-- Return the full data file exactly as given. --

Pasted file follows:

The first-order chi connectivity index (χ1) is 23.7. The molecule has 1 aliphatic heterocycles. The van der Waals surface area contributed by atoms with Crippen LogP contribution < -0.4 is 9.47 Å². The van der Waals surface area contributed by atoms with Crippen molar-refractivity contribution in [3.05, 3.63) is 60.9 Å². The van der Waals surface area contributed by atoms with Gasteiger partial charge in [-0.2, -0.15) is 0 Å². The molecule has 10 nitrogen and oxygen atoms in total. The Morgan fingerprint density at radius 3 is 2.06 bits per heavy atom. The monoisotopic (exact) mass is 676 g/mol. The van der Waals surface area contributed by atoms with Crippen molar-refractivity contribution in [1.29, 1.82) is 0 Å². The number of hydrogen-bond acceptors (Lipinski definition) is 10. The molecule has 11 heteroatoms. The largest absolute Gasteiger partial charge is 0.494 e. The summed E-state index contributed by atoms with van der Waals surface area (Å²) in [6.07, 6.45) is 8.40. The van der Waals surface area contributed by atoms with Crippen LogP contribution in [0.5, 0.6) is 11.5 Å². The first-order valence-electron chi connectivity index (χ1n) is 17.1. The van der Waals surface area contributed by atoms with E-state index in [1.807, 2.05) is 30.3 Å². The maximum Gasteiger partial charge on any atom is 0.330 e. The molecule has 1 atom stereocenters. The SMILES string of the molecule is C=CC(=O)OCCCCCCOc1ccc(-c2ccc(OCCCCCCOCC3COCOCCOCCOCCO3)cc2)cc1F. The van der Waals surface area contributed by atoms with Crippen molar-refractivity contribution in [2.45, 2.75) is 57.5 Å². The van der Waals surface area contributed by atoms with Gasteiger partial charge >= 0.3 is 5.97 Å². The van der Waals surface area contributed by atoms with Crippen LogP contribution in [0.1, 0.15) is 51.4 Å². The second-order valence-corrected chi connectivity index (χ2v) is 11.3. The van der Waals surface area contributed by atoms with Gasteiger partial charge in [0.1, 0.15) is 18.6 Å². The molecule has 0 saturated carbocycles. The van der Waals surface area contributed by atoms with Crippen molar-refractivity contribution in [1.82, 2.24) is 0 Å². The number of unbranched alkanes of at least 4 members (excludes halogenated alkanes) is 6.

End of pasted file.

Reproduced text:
The first-order chi connectivity index (χ1) is 23.7. The molecule has 1 aliphatic heterocycles. The van der Waals surface area contributed by atoms with Crippen LogP contribution < -0.4 is 9.47 Å². The van der Waals surface area contributed by atoms with Crippen molar-refractivity contribution in [3.05, 3.63) is 60.9 Å². The van der Waals surface area contributed by atoms with Gasteiger partial charge in [-0.2, -0.15) is 0 Å². The molecule has 10 nitrogen and oxygen atoms in total. The Morgan fingerprint density at radius 3 is 2.06 bits per heavy atom. The monoisotopic (exact) mass is 676 g/mol. The van der Waals surface area contributed by atoms with Crippen molar-refractivity contribution in [1.29, 1.82) is 0 Å². The number of hydrogen-bond acceptors (Lipinski definition) is 10. The molecule has 11 heteroatoms. The largest absolute Gasteiger partial charge is 0.494 e. The summed E-state index contributed by atoms with van der Waals surface area (Å²) in [6.07, 6.45) is 8.40. The van der Waals surface area contributed by atoms with Crippen LogP contribution in [0.5, 0.6) is 11.5 Å². The first-order valence-electron chi connectivity index (χ1n) is 17.1. The van der Waals surface area contributed by atoms with E-state index in [1.807, 2.05) is 30.3 Å². The maximum Gasteiger partial charge on any atom is 0.330 e. The molecule has 1 atom stereocenters. The SMILES string of the molecule is C=CC(=O)OCCCCCCOc1ccc(-c2ccc(OCCCCCCOCC3COCOCCOCCOCCO3)cc2)cc1F. The van der Waals surface area contributed by atoms with Crippen molar-refractivity contribution in [2.45, 2.75) is 57.5 Å². The van der Waals surface area contributed by atoms with Gasteiger partial charge >= 0.3 is 5.97 Å². The van der Waals surface area contributed by atoms with Crippen LogP contribution in [0.1, 0.15) is 51.4 Å². The second-order valence-corrected chi connectivity index (χ2v) is 11.3. The van der Waals surface area contributed by atoms with Gasteiger partial charge in [0.1, 0.15) is 18.6 Å². The molecule has 0 saturated carbocycles. The van der Waals surface area contributed by atoms with Crippen molar-refractivity contribution in [1.82, 2.24) is 0 Å². The number of unbranched alkanes of at least 4 members (excludes halogenated alkanes) is 6.